'So what is the bias in the system? It is simple. It is

October 26, 2007

John Denham is a highly intelligent and very decent man. He was one of the few ministers to seemingly throw away a ministerial career at the time of the ill-judged attack on Iraq. Nonetheless, his recent attempt to paint the so-called elite universities as guilty of bias against less well-off students is just silly. There is, of course, a form of bias that runs throughout the educational system; we’ll get to it in a moment. But it’s one that no new Labour minister dare mention.

Let’s start with the Sutton Trust, which can never make up its mind if the Russell Group is biased against state-school pupils or not. Its press releases always suggest bias, its follow-up statements always disown the accusation. Is it true that private-school pupils can get into Oxbridge with lower grades than state-school pupils? Since 99 per cent of arrivals have three A grades, it seems unlikely. Is it true that there are 3,000 “missing” state-school students with the right grades? That also seems unlikely. Almost everyone who gets three As in the appropriate subjects applies to Oxbridge. There are some who don’t want the courses on offer and a lot who haven’t done appropriate - so-called academic - A levels, but that’s it.

One thing that has escaped comment is that as the number of A grades at A level has gone up so has the number of applications to Oxbridge from both the private and the state sectors. The increase from the maintained sector is almost 50 per cent. In 1999 there were 4,378 applicants to Oxford University from the maintained sector, and in 2006 there were 6,000. Does Oxford get credit for the increase? Not likely. Should it get credit for the increase? Absolutely not. Although Oxbridge spends millions of pounds on access initiatives, it is all in the demographics. Oxford applicants are a random sample of prospective students who are going to get three As in the appropriate “academic” subjects; that yields a 57/43 split between state and private UK applicants. It is entirely predictable that, while the number of applicants has gone up, the proportion of maintained-sector applicants has remained almost exactly as it was: 56/44 in 1999 and 57/43 in 2006.

The system may disadvantage state-school applicants in subtle ways. The Sutton Trust and others don’t sufficiently appreciate the full horror of league tables and a focus on indicators such as A-level points and the Universities and Colleges Admissions Service tariff. A school looks better if a student gets two As and two Bs than if the same student gets three As; but the student will miss out on the standard Oxbridge offer with the first set of grades. It’s not state schools alone that reduce their students’ chances by putting them in for too many A levels, but I suspect they are less likely to appreciate the total uninterest in A-level points and the Ucas tariff that prevails among selective universities and to be more concerned than private schools with their league table showing.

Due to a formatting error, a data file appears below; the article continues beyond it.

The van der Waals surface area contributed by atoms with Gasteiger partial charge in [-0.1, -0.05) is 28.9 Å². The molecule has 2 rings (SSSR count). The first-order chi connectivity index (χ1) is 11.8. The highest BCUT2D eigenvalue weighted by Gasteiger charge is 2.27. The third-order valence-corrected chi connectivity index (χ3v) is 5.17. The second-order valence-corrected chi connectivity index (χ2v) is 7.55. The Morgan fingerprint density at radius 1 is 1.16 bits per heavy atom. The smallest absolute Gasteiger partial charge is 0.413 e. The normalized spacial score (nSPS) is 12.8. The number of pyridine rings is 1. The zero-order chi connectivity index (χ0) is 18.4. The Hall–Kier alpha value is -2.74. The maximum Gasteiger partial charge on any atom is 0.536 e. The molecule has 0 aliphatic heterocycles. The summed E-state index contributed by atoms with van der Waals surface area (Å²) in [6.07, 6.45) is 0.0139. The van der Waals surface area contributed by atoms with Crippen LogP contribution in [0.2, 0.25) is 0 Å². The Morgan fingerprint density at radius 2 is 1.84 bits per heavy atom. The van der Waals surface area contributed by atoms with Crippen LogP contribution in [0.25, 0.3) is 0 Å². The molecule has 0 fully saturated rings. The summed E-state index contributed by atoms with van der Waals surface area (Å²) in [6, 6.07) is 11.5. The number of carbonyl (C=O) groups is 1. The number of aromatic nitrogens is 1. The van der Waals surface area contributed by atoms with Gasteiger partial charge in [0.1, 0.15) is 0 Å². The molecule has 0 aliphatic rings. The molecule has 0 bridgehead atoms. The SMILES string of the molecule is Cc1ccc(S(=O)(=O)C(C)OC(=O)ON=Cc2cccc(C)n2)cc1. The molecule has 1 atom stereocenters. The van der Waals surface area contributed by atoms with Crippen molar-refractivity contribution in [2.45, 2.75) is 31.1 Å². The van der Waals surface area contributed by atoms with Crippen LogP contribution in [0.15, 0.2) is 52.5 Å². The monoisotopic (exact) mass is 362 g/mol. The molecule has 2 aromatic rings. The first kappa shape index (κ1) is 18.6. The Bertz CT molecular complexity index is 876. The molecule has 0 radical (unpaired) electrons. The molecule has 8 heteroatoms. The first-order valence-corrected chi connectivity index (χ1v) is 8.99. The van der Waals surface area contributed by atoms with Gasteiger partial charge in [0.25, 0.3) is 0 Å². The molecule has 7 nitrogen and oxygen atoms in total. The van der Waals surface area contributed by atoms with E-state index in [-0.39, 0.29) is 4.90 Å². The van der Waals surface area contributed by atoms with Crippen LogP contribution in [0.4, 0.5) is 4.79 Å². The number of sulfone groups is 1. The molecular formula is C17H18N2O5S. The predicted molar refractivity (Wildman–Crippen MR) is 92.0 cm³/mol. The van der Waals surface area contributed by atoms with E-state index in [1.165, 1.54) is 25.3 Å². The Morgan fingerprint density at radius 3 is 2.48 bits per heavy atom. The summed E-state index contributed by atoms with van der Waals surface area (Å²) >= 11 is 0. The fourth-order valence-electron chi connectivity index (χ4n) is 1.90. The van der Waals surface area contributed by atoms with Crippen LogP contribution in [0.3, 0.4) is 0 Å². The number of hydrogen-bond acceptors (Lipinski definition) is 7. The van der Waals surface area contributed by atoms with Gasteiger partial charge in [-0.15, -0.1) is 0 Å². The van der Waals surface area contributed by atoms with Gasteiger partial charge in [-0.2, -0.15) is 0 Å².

The Institute for Public Policy Research is an organisation I much admire, but it, too, shows every sign of making all the usual errors. It’s got off to a bad start by confusing what Oxford set as its target - applications - with what Cambridge University set as its target - admissions. In fact, it takes no research at all to come to the conclusion that Oxford and Cambridge will miss their targets for the foreseeable future. Both universities were foolish to give hostages to fortune in the way they did. It was obvious all along that if the proportion of A grades in “academic” subjects awarded to students from the private and public sectors stayed as it was, neither could make good on their promises. Both spend a great deal of money sending out ambassadors to persuade more state schools to send applicants; both spend a lot of time and money on summer schools - something else that seems to have escaped the IPPR’s attention. That’s why they get just about every plausible applicant from both the maintained and the private sector.

So what is the bias in the system? It is simple. It is called money. It purchases advantage for your children, from antenatal health through to quality of early years social interaction and ending with a choice of schooling. In the US, SAT scores correlate with parental income; if Oxbridge abandoned their admissions procedures and simply took the top 7,000 students on their raw A-level scores in “academic” subjects its social-class profile would be more skewed than at present. If it wasn’t so initially, it would be within a couple of years as well-off parents hired tutors to crack the system. Mr Denham is right: higher education is biased against the hard-up. But he belongs to a Government that has encouraged the idea that buying advantage is one of the natural rights of middle England; complaining about inequality while doing everything one can to promote it is just incoherent.

Alan Ryan is warden of New College, Oxford.

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